The withdrawal symptoms linked with this antidepressant can range from minimal to severe. They can include constipation, heartburn, flu-like symptoms, decreased sex drive, blurred vision, nervousness and minor sleep disturbances.
More severe symptoms can include difficulty breathing, swelling of the face, increased heart rate, seizures, hallucinations and stiff muscles. When you stop or reduces your dose of Lexapro, there’s a risk you may begin to feel intense mood swings and severe suicidal ideation.
- Paxil (withdrawal symptoms typically last 29 hours)
Some of the more common withdrawal symptoms associated with this type of antidepressant may include nausea, dizziness, drowsiness, weakness, constipation or diarrhea, decreased libido, hallucinations and even seizures.
Additionally, Paxil is known as one of the worst to withdraw from due to the manner in which it interacts with brain activity. Withdrawal symptoms can include bizarre sensations (ear ringing or hypersensitivity to sound), tremors, difficulty walking, vomiting, nightmares and excessive sweating.
- Zoloft (withdrawal symptoms typically last 24 hours)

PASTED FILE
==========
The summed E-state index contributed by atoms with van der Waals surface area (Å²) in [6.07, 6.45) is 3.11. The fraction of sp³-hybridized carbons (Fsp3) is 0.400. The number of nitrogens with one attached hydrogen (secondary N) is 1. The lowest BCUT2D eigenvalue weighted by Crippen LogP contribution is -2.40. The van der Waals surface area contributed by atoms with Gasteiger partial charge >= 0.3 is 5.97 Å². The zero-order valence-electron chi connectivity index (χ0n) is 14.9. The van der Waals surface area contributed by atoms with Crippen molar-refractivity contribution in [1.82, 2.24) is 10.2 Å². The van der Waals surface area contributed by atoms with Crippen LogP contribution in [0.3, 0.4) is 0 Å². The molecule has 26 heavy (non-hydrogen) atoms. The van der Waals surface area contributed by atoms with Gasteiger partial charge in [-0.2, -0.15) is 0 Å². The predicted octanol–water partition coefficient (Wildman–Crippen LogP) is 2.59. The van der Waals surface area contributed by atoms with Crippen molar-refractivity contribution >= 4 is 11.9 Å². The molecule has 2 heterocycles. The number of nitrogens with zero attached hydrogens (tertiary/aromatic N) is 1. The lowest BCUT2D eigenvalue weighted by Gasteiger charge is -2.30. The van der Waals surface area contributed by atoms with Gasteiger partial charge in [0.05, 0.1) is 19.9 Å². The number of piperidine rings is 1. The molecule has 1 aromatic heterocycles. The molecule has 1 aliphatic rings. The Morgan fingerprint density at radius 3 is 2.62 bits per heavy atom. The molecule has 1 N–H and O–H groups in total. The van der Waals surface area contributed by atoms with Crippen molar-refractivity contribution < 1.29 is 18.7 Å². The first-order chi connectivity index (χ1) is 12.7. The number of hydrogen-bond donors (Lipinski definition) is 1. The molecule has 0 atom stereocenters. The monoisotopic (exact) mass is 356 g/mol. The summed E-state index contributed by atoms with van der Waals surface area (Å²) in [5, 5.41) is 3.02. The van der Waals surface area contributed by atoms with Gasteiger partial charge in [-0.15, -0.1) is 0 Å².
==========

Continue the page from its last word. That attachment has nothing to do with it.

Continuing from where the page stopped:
Withdrawal from Zoloft can vary from person to person, with some individuals having no symptoms at all and others experiencing symptoms severe enough to interfere with their daily responsibilities. They can include flu-like symptoms, sensory disturbances, severe anxiety, cramps or vomiting, lightheadedness, nightmares, restless legs, and suicidal ideation.
What Happens When You Stop Taking Antidepressants? Does It Affect Your Mental Health?
Antidepressants work by balancing chemicals in your brain called neurotransmitters that affect mood and emotion. When this change occurs too quickly, which happens when a person quits taking their antidepressants suddenly, a wide range of symptoms can arise.